A Right View of Holiness

He that wishes to attain right views about Christian holiness, must begin by examining the vast and solemn subject of sin. He must dig down very low if he would build high. A mistake here is most mischievous. Wrong views about holiness are generally traceable to wrong views about human corruption. …

The plain truth is that a right knowledge of sin lies at the root of all saving Christianity. Without it such doctrines as justification, conversion, sanctification, are “words and names” which convey no meaning to the mind. The first thing, therefore, that God does when He makes any one a new creature in Christ, is to send light into his heart, and show him that he is a guilty sinner. The material creation in Genesis began with “light,” and so also does the spiritual creation. God “shines into our hearts” by the work of the Holy Ghost, and then spiritual life begins (2 Cor 4:6). Dim or indistinct views of sin are the origin of most of the errors, heresies, and false doctrines of the present day. If a man does not realize the dangerous nature of his soul’s disease, you cannot wonder if he is content with false or imperfect remedies. I believe that one of the chief wants of the Church in the nineteenth century has been, and is, clearer, fuller teaching about sin.

—J. C. Ryle
Holiness: Its Nature, Hindrances, Difficulties and Roots (London: William Hunt and Company, 1889), 1–2.

Excerpts Quotes

We Must Hate Our Own Sin

In true conversion the soul is changed to be of the same mind with Christ, that as he is affected, so the soul of such a one is affected; and as he loathes all ill, so upon this ground there must be a loathing of whatsoever is evil. But a carnal man is like a wolf driven from the sheep, that yet retains his wolfish nature; so these men that are driven from their sins only out of terror of conscience, they are affrighted with sin, but they do not hate it; therefore a loathing of evil is required as well as the leaving of it. If we would make it evident that our conversion is sound, we must loathe and hate sin from the heart.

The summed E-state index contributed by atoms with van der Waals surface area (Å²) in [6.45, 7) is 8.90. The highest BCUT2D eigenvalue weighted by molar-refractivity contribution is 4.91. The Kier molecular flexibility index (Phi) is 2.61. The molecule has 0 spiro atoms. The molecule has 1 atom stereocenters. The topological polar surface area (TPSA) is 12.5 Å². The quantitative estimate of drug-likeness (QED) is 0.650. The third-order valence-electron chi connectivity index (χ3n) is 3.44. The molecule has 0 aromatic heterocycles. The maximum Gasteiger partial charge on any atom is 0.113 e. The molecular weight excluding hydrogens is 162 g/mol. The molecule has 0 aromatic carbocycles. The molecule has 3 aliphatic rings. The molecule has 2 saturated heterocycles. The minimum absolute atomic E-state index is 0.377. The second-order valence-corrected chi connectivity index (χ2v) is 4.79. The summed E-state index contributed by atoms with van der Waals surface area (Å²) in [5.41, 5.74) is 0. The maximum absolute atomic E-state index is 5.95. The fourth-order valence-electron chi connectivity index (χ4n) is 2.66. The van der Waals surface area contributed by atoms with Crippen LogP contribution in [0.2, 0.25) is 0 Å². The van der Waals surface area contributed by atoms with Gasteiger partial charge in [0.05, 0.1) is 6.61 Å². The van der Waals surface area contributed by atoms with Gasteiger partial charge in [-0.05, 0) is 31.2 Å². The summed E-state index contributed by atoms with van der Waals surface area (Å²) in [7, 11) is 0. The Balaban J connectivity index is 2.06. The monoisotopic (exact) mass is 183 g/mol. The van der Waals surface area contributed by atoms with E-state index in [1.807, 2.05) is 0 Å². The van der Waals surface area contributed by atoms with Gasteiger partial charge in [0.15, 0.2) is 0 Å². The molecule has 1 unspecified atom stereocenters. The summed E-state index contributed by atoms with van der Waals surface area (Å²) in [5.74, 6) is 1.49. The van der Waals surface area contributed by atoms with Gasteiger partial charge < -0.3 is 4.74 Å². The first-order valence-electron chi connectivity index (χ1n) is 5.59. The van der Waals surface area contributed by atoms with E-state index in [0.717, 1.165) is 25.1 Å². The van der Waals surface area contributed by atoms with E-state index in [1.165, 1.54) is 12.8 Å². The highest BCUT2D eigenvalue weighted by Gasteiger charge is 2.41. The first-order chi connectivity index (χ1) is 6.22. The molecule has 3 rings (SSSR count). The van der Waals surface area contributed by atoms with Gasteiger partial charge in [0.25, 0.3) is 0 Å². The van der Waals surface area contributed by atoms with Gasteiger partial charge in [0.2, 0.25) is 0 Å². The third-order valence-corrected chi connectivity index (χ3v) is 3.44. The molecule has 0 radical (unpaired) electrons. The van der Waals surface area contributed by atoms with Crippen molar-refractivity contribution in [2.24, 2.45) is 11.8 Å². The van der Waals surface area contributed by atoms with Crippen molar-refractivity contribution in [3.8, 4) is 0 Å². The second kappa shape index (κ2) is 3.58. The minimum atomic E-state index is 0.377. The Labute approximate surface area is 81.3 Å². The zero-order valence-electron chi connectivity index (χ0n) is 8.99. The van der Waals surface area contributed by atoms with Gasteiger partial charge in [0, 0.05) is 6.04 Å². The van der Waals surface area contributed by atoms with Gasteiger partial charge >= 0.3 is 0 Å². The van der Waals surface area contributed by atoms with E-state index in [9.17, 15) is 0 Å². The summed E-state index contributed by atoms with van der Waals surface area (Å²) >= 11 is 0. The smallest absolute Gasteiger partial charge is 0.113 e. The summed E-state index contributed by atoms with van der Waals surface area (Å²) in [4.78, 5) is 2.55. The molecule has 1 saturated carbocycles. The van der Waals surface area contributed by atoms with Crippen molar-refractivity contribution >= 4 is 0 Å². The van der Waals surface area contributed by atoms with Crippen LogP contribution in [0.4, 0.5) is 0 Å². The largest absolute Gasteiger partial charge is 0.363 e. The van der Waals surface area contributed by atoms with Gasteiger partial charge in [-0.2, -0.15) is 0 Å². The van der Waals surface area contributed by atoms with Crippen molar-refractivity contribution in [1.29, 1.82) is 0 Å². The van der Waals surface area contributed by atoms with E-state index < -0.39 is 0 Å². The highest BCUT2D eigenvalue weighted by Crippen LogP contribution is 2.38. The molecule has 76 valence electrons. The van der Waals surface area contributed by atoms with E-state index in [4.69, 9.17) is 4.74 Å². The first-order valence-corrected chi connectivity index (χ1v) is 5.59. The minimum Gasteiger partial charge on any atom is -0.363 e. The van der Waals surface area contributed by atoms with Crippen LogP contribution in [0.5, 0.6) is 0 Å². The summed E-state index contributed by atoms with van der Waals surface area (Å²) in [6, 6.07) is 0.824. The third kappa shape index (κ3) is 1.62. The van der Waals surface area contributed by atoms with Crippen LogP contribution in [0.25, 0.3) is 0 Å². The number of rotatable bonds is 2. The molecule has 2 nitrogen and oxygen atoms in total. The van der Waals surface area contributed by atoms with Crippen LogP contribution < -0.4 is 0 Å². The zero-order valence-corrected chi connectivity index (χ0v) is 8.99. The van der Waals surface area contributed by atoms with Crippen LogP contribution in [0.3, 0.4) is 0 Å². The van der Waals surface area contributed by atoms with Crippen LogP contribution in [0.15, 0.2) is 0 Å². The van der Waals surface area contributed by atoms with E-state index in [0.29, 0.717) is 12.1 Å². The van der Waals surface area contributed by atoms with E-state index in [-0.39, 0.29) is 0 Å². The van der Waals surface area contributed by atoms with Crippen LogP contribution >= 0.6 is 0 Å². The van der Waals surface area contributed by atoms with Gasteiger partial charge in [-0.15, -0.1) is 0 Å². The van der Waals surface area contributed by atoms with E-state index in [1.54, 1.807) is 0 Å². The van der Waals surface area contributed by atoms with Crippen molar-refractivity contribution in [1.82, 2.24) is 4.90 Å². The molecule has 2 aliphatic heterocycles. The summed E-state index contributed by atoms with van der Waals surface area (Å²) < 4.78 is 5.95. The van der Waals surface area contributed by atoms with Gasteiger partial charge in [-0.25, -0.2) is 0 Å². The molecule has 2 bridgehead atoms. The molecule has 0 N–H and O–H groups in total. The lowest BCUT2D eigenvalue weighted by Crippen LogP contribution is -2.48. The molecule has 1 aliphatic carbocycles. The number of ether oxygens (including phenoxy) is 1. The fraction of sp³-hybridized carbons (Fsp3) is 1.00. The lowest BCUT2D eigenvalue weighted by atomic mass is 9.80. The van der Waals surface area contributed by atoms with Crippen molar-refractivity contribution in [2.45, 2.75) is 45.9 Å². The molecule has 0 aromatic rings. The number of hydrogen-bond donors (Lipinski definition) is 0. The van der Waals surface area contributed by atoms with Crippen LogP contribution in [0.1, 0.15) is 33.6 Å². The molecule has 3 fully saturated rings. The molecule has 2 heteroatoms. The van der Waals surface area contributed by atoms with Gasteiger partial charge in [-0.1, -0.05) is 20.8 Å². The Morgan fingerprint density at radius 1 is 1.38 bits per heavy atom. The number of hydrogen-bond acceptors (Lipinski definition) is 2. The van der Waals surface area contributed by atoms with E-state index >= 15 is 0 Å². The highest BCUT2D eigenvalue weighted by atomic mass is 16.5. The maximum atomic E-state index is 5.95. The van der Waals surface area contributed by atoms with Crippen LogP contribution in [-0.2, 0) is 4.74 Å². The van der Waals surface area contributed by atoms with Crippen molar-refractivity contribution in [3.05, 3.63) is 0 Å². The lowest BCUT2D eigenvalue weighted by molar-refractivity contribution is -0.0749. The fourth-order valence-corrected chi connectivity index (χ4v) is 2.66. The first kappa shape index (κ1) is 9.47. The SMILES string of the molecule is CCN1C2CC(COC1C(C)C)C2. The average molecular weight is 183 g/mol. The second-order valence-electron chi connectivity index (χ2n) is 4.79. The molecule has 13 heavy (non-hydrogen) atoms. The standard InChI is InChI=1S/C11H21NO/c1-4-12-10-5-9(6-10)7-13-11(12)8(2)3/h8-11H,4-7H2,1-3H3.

—Richard Sibbes
The Complete Works of Richard Sibbes, 7:223.


Grafted into Christ

A crab tree will never yield pleasant fruit, until you change the nature of it. Take a crab tree and plant it in the best soil that you have, and water it, and dress it, and prune it as much as you can, yet this crab tree will bear nothing but crabs, sour fruit, until you come to graft it; and then your grafting of it changes the nature of the stock, and it has another principle, and so then it brings forth good fruit. … Take the best natured person in the world and plant him in the best soil, in the best ground, in church ground; plant him in the house of God, and there let him be watered by holy doctrine, and let him be cultivated every day, but still he will bring forth nothing but unsavory fruit, until he himself is changed. Though he is under all those spiritual means, yet until those means have wrought effectually in him, his actions are all unsavory.

It is only by our implantation into Jesus Christ that we become fit to do good that is acceptable to God.

It is this that makes the change. For as in nature the graft changes the stock, so in grace, the stock changes the grafted branch. As we are grafted into Christ, He changes the branch; being planted into Christ, by the power of the Spirit, we are then made like Him, and then we shall bring forth fruits of righteousness, which are to the glory of God.

—Joseph Caryl

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